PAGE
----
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This is an excerpt from The Invisible Man by H.G. Wells. I can’t understand the italicized part. The excerpt follows:

His irritability, though it might have been comprehensible to an urban brain-worker, was an amazing thing to these quiet Sussex villagers. The frantic gesticulations they surprised now and then, the headlong pace after nightfall that swept him upon them round quiet corners, the inhuman bludgeoning of all tentative advances of curiosity, the taste for twilight that led to the closing of doors, the pulling down of blinds, the extinction of candles and lamps— who could agree with such goings on?

3

For the grammatical resolution read it from the back:

who could agree with

  • frantic gesticulations..
  • pace after nightfall ..
  • bludgeoning of .. advances ..
  • taste for twilight..
  • ..

For the semantics: the headlong pace after nightfall that swept him upon them round quiet corners means that he paced in the dark and came around quiet corners, head first.

To me the slightly weirder part is the use of surprise, which is used not on a person but on 'gesticulations'..

  • The online Merriam-Webster gives the following sub-definition of surprise: 2 b : to detect or elicit by a taking unawares <sometimes surprised a tragic shadow in her eyes — Willa Cather> – Erik Kowal Nov 1 '14 at 11:14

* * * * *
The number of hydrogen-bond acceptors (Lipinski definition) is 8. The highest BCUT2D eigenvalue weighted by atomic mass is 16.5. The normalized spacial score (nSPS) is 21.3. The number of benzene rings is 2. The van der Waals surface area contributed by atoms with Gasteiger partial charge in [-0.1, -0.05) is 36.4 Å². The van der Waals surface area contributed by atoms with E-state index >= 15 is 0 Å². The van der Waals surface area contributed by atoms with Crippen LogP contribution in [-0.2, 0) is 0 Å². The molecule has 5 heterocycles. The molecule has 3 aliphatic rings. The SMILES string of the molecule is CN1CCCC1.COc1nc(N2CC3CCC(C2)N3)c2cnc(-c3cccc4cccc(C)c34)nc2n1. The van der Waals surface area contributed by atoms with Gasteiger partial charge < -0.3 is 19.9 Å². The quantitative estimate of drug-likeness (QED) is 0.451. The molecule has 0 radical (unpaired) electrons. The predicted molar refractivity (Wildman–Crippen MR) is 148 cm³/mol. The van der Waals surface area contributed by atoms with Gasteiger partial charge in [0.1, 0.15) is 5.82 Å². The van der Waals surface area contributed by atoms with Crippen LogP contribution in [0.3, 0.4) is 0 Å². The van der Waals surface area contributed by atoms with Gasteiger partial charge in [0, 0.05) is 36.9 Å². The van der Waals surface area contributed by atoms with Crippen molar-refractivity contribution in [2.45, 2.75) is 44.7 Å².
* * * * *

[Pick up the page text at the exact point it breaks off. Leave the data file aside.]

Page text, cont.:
• Yes. Maybe 'weird' is a bit too strong, but to my (German) ears it sounded at least unusual. – TaW Nov 1 '14 at 11:17
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I think it is a parallel fronting construction. The first occurence is “The frantic gesticulations they suprised now and then”, where you see the object moved forward. The italicized part just omits the predicate “suprised”.

  • Could you make it a bit more clear or write the sentence in plain English? – Kaptan Singh Nov 1 '14 at 6:52
  • Plainly speaking, they surprised frantic gesticulations, the headlong pace, the inhuman bludgeoning, etc. – Artyom Nov 1 '14 at 11:43

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